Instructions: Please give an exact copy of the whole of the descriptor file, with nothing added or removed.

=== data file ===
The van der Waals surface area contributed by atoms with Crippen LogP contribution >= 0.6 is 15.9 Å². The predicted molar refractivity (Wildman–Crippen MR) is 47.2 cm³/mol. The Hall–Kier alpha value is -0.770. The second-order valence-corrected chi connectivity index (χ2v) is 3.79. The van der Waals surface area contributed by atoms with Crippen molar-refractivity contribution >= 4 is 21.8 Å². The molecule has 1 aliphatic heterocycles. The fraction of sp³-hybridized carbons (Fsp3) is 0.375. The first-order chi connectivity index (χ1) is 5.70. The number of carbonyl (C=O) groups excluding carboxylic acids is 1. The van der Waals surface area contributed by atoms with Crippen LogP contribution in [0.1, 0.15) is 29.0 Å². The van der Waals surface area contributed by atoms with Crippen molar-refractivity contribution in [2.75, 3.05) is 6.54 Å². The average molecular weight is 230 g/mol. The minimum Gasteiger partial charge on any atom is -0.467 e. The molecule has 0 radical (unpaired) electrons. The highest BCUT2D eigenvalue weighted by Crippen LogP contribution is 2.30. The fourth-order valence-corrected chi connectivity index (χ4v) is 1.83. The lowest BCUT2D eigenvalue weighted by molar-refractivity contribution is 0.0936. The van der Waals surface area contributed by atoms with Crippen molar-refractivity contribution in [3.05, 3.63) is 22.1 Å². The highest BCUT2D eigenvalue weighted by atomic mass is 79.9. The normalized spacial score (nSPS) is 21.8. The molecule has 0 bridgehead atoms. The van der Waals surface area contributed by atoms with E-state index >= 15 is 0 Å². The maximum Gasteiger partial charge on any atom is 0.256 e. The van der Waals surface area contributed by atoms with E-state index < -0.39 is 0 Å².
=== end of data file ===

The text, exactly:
The van der Waals surface area contributed by atoms with Crippen LogP contribution >= 0.6 is 15.9 Å². The predicted molar refractivity (Wildman–Crippen MR) is 47.2 cm³/mol. The Hall–Kier alpha value is -0.770. The second-order valence-corrected chi connectivity index (χ2v) is 3.79. The van der Waals surface area contributed by atoms with Crippen molar-refractivity contribution >= 4 is 21.8 Å². The molecule has 1 aliphatic heterocycles. The fraction of sp³-hybridized carbons (Fsp3) is 0.375. The first-order chi connectivity index (χ1) is 5.70. The number of carbonyl (C=O) groups excluding carboxylic acids is 1. The van der Waals surface area contributed by atoms with Crippen LogP contribution in [0.1, 0.15) is 29.0 Å². The van der Waals surface area contributed by atoms with Crippen molar-refractivity contribution in [2.75, 3.05) is 6.54 Å². The average molecular weight is 230 g/mol. The minimum Gasteiger partial charge on any atom is -0.467 e. The molecule has 0 radical (unpaired) electrons. The highest BCUT2D eigenvalue weighted by Crippen LogP contribution is 2.30. The fourth-order valence-corrected chi connectivity index (χ4v) is 1.83. The lowest BCUT2D eigenvalue weighted by molar-refractivity contribution is 0.0936. The van der Waals surface area contributed by atoms with Crippen molar-refractivity contribution in [3.05, 3.63) is 22.1 Å². The highest BCUT2D eigenvalue weighted by atomic mass is 79.9. The normalized spacial score (nSPS) is 21.8. The molecule has 0 bridgehead atoms. The van der Waals surface area contributed by atoms with E-state index >= 15 is 0 Å². The maximum Gasteiger partial charge on any atom is 0.256 e. The van der Waals surface area contributed by atoms with E-state index < -0.39 is 0 Å².